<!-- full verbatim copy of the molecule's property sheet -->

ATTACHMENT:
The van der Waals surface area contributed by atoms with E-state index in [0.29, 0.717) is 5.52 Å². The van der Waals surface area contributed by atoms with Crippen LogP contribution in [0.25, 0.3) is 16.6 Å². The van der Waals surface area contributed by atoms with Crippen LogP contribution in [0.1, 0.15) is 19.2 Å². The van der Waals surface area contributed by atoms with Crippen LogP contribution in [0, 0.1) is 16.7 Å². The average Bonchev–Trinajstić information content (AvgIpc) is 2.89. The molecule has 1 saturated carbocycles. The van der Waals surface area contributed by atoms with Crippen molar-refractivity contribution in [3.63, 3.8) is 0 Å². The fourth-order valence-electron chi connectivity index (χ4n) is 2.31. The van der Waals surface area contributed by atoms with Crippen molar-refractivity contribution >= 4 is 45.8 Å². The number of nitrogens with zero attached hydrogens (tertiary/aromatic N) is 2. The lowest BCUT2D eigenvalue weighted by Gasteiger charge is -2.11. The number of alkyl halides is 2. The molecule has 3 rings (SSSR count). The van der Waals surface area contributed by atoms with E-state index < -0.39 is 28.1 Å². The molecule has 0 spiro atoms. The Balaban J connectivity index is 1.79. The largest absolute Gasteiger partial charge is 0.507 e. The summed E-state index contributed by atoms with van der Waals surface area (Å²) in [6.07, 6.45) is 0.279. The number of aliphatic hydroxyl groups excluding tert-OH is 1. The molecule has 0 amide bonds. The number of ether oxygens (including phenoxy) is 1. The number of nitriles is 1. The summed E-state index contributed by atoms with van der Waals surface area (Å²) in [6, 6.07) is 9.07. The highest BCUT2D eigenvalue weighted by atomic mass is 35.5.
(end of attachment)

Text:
The van der Waals surface area contributed by atoms with E-state index in [0.29, 0.717) is 5.52 Å². The van der Waals surface area contributed by atoms with Crippen LogP contribution in [0.25, 0.3) is 16.6 Å². The van der Waals surface area contributed by atoms with Crippen LogP contribution in [0.1, 0.15) is 19.2 Å². The van der Waals surface area contributed by atoms with Crippen LogP contribution in [0, 0.1) is 16.7 Å². The average Bonchev–Trinajstić information content (AvgIpc) is 2.89. The molecule has 1 saturated carbocycles. The van der Waals surface area contributed by atoms with Crippen molar-refractivity contribution in [3.63, 3.8) is 0 Å². The fourth-order valence-electron chi connectivity index (χ4n) is 2.31. The van der Waals surface area contributed by atoms with Crippen molar-refractivity contribution >= 4 is 45.8 Å². The number of nitrogens with zero attached hydrogens (tertiary/aromatic N) is 2. The lowest BCUT2D eigenvalue weighted by Gasteiger charge is -2.11. The number of alkyl halides is 2. The molecule has 3 rings (SSSR count). The van der Waals surface area contributed by atoms with E-state index < -0.39 is 28.1 Å². The molecule has 0 spiro atoms. The Balaban J connectivity index is 1.79. The largest absolute Gasteiger partial charge is 0.507 e. The summed E-state index contributed by atoms with van der Waals surface area (Å²) in [6.07, 6.45) is 0.279. The number of aliphatic hydroxyl groups excluding tert-OH is 1. The molecule has 0 amide bonds. The number of ether oxygens (including phenoxy) is 1. The number of nitriles is 1. The summed E-state index contributed by atoms with van der Waals surface area (Å²) in [6, 6.07) is 9.07. The highest BCUT2D eigenvalue weighted by atomic mass is 35.5.